CurlFtpFS is a filesystem for accessing FTP hosts based on FUSE and libcurl.
Install the curlftpfs package.
Make sure the kernel module has been loaded.
# modprobe fuse
Mount FTP folder as root
Create the mount point and then mount the FTP folder.
# mkdir /mnt/ftp # curlftpfs ftp.example.com /mnt/ftp/ -o user=username:password
If you want to give other (regular) users access right, use the
# curlftpfs ftp.example.com /mnt/ftp/ -o user=username:password,allow_other
Do not add space after the comma or the
allow_other argument will not be recognized.
To use FTP in active mode add the option
# curlftpfs ftp.example.com /mnt/ftp/ -o user=username:password,allow_other,ftp_port=-
You can add this line to
/etc/fstab to mount automatically.
curlftpfs#USER:PASSWORD@ftp.example.com /mnt/exampleorg fuse auto,user,uid=1000,allow_other,_netdev 0 0
codepage="string"when having problems with non-US English characters on servers that do not support UTF8, e.g.
To prevent the password to be shown in the process list, create a
.netrc file in the home directory of the user running curlftpfs and
chmod 600 with the following content:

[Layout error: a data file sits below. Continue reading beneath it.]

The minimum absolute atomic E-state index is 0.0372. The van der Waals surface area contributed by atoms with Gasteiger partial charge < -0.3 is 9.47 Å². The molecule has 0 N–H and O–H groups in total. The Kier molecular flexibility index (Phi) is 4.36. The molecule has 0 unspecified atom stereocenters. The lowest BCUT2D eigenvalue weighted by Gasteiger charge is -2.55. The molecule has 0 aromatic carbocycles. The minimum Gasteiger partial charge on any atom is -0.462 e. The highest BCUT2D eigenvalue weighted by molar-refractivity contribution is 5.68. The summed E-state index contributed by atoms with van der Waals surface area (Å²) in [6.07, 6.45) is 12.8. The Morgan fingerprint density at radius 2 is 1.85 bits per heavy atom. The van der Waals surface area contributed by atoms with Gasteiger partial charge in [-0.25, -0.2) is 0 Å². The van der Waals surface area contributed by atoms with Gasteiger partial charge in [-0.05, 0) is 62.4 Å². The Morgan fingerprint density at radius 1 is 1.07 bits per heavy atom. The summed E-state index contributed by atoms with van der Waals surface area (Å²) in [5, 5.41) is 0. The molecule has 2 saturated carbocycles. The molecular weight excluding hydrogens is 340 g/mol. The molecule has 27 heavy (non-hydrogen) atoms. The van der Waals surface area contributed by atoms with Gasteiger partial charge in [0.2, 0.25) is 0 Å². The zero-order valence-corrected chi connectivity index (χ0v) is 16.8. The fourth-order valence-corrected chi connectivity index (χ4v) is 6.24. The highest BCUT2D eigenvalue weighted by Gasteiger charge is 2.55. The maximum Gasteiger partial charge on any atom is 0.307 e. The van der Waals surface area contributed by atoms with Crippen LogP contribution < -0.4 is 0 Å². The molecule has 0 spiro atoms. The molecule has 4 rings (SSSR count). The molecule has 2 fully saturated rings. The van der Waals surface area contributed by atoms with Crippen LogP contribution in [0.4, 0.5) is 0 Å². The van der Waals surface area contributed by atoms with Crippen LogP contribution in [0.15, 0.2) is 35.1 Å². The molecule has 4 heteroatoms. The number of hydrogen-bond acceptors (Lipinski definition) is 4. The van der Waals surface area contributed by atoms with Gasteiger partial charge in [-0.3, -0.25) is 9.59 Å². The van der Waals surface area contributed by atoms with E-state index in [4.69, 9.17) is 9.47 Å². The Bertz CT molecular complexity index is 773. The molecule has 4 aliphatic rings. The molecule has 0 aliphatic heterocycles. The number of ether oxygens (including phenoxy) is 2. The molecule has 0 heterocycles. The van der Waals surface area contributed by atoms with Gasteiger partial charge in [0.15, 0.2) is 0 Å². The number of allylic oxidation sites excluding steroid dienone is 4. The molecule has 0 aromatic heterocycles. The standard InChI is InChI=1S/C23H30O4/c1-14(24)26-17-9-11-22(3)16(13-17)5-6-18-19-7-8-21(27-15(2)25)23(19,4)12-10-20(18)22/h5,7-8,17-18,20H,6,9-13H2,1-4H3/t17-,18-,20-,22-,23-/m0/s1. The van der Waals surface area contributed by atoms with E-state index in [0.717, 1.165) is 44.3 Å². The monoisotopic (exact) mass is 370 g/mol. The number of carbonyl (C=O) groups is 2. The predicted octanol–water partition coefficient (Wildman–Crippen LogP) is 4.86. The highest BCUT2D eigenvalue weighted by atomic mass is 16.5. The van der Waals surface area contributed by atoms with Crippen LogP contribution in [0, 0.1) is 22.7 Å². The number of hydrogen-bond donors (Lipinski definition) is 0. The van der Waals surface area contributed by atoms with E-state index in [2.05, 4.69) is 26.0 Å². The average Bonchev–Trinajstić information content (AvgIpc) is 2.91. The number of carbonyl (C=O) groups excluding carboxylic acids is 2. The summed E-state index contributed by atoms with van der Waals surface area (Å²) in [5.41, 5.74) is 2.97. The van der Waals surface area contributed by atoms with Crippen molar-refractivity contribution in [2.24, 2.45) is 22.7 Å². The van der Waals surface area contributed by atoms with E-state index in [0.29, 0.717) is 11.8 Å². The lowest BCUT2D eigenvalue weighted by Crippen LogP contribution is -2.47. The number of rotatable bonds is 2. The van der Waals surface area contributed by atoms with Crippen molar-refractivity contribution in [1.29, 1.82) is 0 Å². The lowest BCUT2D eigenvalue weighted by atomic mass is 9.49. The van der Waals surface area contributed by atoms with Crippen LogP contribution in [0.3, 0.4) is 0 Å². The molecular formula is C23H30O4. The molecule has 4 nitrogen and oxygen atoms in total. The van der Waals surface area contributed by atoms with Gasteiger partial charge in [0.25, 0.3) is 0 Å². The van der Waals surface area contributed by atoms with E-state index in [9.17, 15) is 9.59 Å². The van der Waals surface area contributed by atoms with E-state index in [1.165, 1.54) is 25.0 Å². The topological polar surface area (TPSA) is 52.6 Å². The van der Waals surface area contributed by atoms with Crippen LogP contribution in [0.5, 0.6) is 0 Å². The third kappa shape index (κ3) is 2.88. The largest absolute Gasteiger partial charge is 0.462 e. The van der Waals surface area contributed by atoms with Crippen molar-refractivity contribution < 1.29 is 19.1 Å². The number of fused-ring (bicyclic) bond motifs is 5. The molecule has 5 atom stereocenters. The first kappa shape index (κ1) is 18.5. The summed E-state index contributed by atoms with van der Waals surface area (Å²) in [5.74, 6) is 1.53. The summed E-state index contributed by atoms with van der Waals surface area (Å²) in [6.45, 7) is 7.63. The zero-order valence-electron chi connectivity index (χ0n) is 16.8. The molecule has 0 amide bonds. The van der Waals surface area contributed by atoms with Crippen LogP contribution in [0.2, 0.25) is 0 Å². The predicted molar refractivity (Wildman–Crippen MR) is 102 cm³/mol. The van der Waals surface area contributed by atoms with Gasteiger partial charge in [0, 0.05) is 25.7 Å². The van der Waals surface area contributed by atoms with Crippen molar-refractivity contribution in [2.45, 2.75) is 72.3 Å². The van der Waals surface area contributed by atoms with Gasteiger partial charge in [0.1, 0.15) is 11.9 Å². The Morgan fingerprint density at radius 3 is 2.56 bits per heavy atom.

machine ftp.example.com login username password mypassword
Mount FTP folder as normal user
You can also mount as normal user (always use the
.netrc file for the credentials and ssl encryption!):
$ mkdir ~/example $ curlftpfs -o ssl,utf8 ftp://example.com/ ~/example
if the answer is
Error connecting to ftp: QUOT command failed with 500
then the server does not support the
utf8 option. Leave it out and all will be fine.
$ fusermount -u ~/example
Connect to encrypted server
In its default settings, CurlFtpFS will authenticate in cleartext when connecting to a non encrypted connection port. If the remote server is configured to refuse non encrypted authentication method / force encrypted authentication, CurlFtpFS will return a
# Error connecting to ftp: Access denied: 530
To authenticate to the ftp server using explicit encrypted authentication, you must specify the ssl option.
# curlftpfs ftp.example.com /mnt/ftp/ -o ssl,user=username:password
If your server uses a self-generated certificate not trusted by your computer, you can specify to ignore it
# curlftpfs ftp.example.com /mnt/ftp/ -o ssl,no_verify_peer,no_verify_hostname,user=username:password
For more details, see the curlftpfs(1) man page.
Unable to access files with non percent-encoded characters in their filename
This is a bug which has been initially reported in Launchpad bug 783033 in 2011 regarding paths with "#", confirmed in 2013 with no further activity. An upstream bug report links to a potential patch, which also fixes a breaking change in curl.